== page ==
Is There Still a To-Do About Hulu?
Tuning In: Why Popular Video-Sharing Site Faces Challenges
Hulu gets some portion of its traffic by streaming episodes of older TV shows -- think "Hill Street Blues," "21 Jump Street " and "The Greatest American Hero" -- that inevitably jumped the shark. Is it crazy to think the popular video-sharing site is about to do the same?
Reports surfacing yesterday suggested Hulu -- backed by Walt Disney Co., Comcast's NBC Universal, News Corp. and Providence Equity Partners -- has been approached by a potential buyer and was mulling its options. If all the backers thought Hulu's future was secure and guaranteed, the suitor would have been spurned outright and the press would have nothing upon which to feed. Disclosure of the approach begs the question of whether Big Media, which gave Hulu a lift by stamping it with its glitzy imprimatur, now feels the site is heading towards obsolescence.
It's true, viewers still tune in to Hulu, and the company said on its blog earlier this year that it expected to generate $500 million in total revenue in 2011, up from $263 million in 2010 and $108 million in 2009. And Providence, which injected about $100 million into Hulu in 2007, is said to be pleased with the company's growth and prospects, according to a person familiar with the situation.
A person familiar with one of Hulu's media owners said the site has exceeded initial financial expectations by a wide margin. While some sort of "liquidity event" has long been built into plans for Hulu, owing to Providence's involvement, this person said, the backers feel positively about the site whether it continues under their ownership or under a new owner that meets the right criteria.
But those Hulu figures don't yet describe a business on par with the main ones controlled by the company's media owners. Hulu's projected 2011 revenue doesn't come close to the approximately $4.49 billion in ad revenue alone that Fox took in during 2010, according to Kantar Media -- and that with roughly just 14 hours of prime-time programming during the week. Even the comparatively paltry CW network secured about $613 million last year from a mere 10 hours or so of prime time per week.
Hulu CEO Jason Kilar said in April that "the content community will earn approximately $300 million from Hulu over the course of 2011." Consider that money has to be split any number of ways between various programming providers; the sums may not seem so robust to individual media firms.
Hands down, Hulu is an innovative place that should be remembered for the strides it has taken in trying to make video advertising more effective. The site shows significantly fewer ads than the TV networks, even allowing viewers on occasion to choose the commercial (from a limited selection) they might most like to see. The site's spartan design, the short pre-roll videos and other deliberate choices all contribute to a top-notch viewing experience.
But that might not, as a matter of fact, mesh completely with its owners' agendas. Mr. Kilar in February articulated a vision in which online viewing is never required to carry the same number of ads that populate traditional TV. News Corp. however, has been pushing the company to run more advertising, at least in some cases. Fox has also used some portion of Hulu inventory -- the network receives a slice of it to sell every year -- as "make goods" for its TV clients. That hardly suggests Fox sees the site's advertising as blue-ribbon stuff.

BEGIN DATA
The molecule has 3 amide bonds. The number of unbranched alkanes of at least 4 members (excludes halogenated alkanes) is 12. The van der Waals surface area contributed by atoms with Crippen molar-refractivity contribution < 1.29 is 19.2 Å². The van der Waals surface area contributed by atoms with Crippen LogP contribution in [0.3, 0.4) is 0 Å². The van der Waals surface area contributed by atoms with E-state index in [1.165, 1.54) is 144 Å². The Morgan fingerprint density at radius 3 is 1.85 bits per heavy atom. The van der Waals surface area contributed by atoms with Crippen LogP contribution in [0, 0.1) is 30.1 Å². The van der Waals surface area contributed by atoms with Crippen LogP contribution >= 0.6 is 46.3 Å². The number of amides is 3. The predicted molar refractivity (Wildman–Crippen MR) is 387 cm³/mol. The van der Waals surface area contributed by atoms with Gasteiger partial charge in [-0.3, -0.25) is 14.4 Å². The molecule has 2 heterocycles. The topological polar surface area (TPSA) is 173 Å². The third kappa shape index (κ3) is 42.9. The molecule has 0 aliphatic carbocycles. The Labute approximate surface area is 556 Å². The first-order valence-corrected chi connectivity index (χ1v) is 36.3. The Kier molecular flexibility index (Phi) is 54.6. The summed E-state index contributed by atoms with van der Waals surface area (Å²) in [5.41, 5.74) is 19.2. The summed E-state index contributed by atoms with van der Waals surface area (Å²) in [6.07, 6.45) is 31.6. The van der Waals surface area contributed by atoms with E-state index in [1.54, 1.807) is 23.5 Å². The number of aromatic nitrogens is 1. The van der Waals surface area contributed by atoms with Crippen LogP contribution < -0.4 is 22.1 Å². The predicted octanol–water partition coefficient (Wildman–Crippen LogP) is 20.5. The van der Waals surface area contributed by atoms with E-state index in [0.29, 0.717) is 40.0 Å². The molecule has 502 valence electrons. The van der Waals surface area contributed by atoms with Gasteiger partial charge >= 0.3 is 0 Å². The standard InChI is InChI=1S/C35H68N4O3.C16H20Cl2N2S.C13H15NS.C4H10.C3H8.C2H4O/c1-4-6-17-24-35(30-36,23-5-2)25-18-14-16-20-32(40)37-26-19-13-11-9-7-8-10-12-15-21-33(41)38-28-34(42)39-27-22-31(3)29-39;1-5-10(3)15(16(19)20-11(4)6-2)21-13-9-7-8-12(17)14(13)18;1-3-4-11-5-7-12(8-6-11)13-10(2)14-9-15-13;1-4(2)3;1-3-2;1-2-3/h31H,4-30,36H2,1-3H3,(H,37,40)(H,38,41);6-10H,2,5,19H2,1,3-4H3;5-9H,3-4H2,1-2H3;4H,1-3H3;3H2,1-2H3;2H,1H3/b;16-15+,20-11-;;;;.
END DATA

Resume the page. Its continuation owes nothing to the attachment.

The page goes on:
Meantime, CBS, which never joined the Hulu parade, has talked up its recent content deal with Netflix -- and its intention to sell its TV-show content to any other distributors that might like it. "The more, the merrier," CBS CEO Leslie Moonves said during a conference call with analysts earlier this year, citing Amazon and Echostar, which has agreed to buy up the assets of the Blockbuster movie-rental operation, as potential customers down the road. He has suggested revenue from such pacts could amount to "hundreds of millions of dollars."
And CBS can't be alone in this ambition. All content producers -- from major ones such as Disney and Comcast on down to the smallest production house -- want as many options as possible for making money in the so-called "video aftermarket."
But would Hulu owners Disney, Comcast and News Corp. feel hampered in similar deal-making? Crafting an agreement with Amazon, for example, could well undermine the power of the companies' content on Hulu.
And then there's Comcast's unique situation, barred from direct involvement in Hulu affairs after the government allowed it to assume majority ownership of NBC Universal. That can't make Hulu's fate much more certain.
There's also the question of whether Hulu has been leapfrogged by others. Netflix says it has more than 23 million paying subscribers who can choose to access its vast library of content almost at will, depending on available technology. Hulu's Hulu Plus subscriber service is expected to exceed 1 million paying subscribers by the end of 2011, Mr. Kilar said in an April blog posting.
In a worst-case scenario for Hulu, the media world will remember it for the way it upped the ante on video streamed online. Google's YouTube, by comparison, still looks like it was put together by the pirate-radio enthusiast portrayed by Christian Slater in "Pump Up the Volume." And Hulu had that really funny Alec Baldwin commercial in the 2009 Super Bowl.
But the site may not become the dominant force in online programming. There are too many other potential rivals in this nascent sector -- pools of potential viewers and money with which Big Media will want to wet its beak, rather than betting everything on one site.
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Tuning In is an ongoing series of commentaries by Ad Age TV Editor Brian Steinberg on the TV schedule, the ads it carries and changes within the industry. Follow him on Twitter.